Goldman's Cohn Urges China to Convey Policies More Clearlyby
Unclear how successful China has been in spurring consumption
Cohn will `temper expectations' for G-20 meeting in Shanghai
Goldman Sachs Group Inc. President Gary Cohn said he hopes that China will improve its communication of economic policies as financial markets try to discern what tools the nation has to stem its slowdown.
“We’ve all been telling the Chinese that more communication, clearer communication would be helpful for the market,” Cohn, 55, told Bloomberg Television’s David Ingles on Friday in an interview in Shanghai, where Group of 20 finance officials are meeting. “Hopefully, the Chinese are trying to more clearly communicate what their initiatives are going to be."
China is at the center of questions about where global growth is going to come from, Cohn said, hours after a spate of communication from the nation’s policy makers that sent Asian stocks higher. People’s Bank of China Governor Zhou Xiaochuan said there is scope for further actions to address downside risks to the world’s second-largest economy, while the central bank published a statement defining its policy as “prudent with a slight easing bias.”
China, which has kept benchmark interest rates at record lows since October, has been injecting liquidity and guiding market rates lower as it shifts to a market-based monetary framework. China’s economy grew 6.9 percent last year, the weakest since 1990, as officials try to reduce its dependence on exports and manufacturing and spur domestic consumption.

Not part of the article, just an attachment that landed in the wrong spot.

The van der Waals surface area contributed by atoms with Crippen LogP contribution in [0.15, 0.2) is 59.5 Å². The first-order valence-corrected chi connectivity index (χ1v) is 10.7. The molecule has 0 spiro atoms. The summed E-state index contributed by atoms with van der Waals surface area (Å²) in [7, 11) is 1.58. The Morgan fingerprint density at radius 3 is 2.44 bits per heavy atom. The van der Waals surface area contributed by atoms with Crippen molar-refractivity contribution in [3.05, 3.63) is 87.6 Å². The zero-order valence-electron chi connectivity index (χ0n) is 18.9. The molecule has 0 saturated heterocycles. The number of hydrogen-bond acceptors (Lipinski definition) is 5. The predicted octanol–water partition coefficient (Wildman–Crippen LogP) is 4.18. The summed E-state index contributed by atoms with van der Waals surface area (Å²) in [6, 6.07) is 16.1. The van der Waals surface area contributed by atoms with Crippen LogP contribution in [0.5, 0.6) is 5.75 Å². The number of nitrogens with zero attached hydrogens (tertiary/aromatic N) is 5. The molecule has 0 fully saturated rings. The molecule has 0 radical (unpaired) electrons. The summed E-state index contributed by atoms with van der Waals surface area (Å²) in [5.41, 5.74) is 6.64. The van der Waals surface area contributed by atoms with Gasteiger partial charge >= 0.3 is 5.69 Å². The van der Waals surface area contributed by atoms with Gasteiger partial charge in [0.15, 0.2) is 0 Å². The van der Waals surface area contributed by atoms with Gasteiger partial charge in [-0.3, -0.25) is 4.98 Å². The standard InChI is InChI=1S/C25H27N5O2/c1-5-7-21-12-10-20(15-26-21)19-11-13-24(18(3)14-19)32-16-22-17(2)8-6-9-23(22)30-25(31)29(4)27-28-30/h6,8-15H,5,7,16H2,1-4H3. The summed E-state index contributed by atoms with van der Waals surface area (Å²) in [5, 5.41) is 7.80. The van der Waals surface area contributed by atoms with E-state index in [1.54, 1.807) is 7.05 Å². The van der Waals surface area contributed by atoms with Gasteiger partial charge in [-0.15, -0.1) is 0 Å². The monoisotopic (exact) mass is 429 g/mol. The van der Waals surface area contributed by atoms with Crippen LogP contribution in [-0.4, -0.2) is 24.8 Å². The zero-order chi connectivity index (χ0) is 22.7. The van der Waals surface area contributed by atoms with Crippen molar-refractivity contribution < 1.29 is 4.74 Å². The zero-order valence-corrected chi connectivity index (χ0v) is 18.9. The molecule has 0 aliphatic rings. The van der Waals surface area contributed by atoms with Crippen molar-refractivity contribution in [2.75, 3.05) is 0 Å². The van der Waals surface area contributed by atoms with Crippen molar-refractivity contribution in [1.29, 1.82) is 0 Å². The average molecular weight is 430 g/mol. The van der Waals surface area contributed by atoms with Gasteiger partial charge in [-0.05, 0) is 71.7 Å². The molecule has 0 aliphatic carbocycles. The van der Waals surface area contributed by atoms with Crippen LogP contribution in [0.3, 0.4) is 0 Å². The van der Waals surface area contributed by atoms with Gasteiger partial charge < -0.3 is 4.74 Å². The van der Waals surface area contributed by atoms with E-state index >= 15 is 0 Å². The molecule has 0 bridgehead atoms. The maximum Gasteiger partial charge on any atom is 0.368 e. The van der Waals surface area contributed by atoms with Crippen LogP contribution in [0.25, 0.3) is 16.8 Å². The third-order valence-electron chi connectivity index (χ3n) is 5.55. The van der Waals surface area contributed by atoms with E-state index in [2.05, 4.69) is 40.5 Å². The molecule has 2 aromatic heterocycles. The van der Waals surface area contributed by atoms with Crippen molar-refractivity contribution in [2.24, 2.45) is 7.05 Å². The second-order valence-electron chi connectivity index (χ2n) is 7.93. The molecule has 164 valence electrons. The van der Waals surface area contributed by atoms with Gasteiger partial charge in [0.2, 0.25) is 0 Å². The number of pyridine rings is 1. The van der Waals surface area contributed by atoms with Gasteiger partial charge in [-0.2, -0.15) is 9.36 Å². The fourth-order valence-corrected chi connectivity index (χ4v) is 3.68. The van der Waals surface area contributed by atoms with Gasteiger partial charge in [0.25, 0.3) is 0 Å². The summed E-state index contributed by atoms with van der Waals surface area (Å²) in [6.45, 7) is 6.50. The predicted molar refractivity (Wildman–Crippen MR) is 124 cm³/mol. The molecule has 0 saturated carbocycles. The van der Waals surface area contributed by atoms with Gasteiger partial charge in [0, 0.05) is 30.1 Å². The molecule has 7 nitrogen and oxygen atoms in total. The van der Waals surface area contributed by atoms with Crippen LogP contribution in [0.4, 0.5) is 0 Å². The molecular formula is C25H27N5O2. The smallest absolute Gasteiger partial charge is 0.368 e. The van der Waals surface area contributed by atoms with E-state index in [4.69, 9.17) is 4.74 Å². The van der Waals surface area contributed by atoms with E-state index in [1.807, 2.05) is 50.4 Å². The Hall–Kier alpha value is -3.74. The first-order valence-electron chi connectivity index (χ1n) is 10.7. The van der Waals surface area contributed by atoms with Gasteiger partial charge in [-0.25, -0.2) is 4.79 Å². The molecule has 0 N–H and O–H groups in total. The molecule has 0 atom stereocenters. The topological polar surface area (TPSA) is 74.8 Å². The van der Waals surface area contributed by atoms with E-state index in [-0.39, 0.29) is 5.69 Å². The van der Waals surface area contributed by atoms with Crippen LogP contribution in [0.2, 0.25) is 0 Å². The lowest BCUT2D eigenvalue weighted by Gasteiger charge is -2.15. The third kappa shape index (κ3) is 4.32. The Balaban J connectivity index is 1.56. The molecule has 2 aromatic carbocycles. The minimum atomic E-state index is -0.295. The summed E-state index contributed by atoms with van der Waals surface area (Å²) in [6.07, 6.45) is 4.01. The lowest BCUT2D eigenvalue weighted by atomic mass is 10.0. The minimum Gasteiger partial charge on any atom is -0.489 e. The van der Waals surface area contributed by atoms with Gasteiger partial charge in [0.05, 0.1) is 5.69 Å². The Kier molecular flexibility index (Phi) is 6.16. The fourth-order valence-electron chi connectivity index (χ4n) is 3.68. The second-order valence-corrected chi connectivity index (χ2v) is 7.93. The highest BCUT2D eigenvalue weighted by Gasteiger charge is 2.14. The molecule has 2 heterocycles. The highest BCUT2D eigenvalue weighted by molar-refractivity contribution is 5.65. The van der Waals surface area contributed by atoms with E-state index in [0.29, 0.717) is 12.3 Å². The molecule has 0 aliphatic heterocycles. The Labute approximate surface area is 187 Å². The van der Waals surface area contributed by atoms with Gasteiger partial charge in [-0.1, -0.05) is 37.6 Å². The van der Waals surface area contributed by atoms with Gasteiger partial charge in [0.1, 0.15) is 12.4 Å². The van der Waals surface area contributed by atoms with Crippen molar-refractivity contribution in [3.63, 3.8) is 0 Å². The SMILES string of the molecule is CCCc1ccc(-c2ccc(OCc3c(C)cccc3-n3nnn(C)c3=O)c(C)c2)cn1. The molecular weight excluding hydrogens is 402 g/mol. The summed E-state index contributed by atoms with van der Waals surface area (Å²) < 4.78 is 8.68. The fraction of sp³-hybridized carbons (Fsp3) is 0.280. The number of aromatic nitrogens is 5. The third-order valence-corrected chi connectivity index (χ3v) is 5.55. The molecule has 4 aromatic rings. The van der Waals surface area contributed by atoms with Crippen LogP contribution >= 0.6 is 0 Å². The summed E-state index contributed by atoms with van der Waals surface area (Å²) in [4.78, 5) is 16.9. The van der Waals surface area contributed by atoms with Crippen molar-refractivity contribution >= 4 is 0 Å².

Cohn said the world is trying to figure out how successful China has been in making the transition to a consumer-driven economy.
“At what rate are they consuming and what economic growth is that creating? That is a big mystery to the markets right now,” he said.
Cohn said he will “temper expectations that something really major” will emerge from the two-day G-20 meeting of finance ministers and central bankers. He said central banks should take a more global approach to monetary policy, with the U.S. and China among the few countries that have allowed their currencies to remain relatively strong.
The past five to seven years of low interest rates have done little to fuel growth and inflation, raising questions about how effective monetary policy has been, Cohn said. Countries have been lowering rates to weaken their currencies and expand their economy at the expense of others, he added.
“We got global problems with growth, we can’t fix this with local monetary policy,” Cohn said. “We have to talk about monetary policy more globally today than we ever have."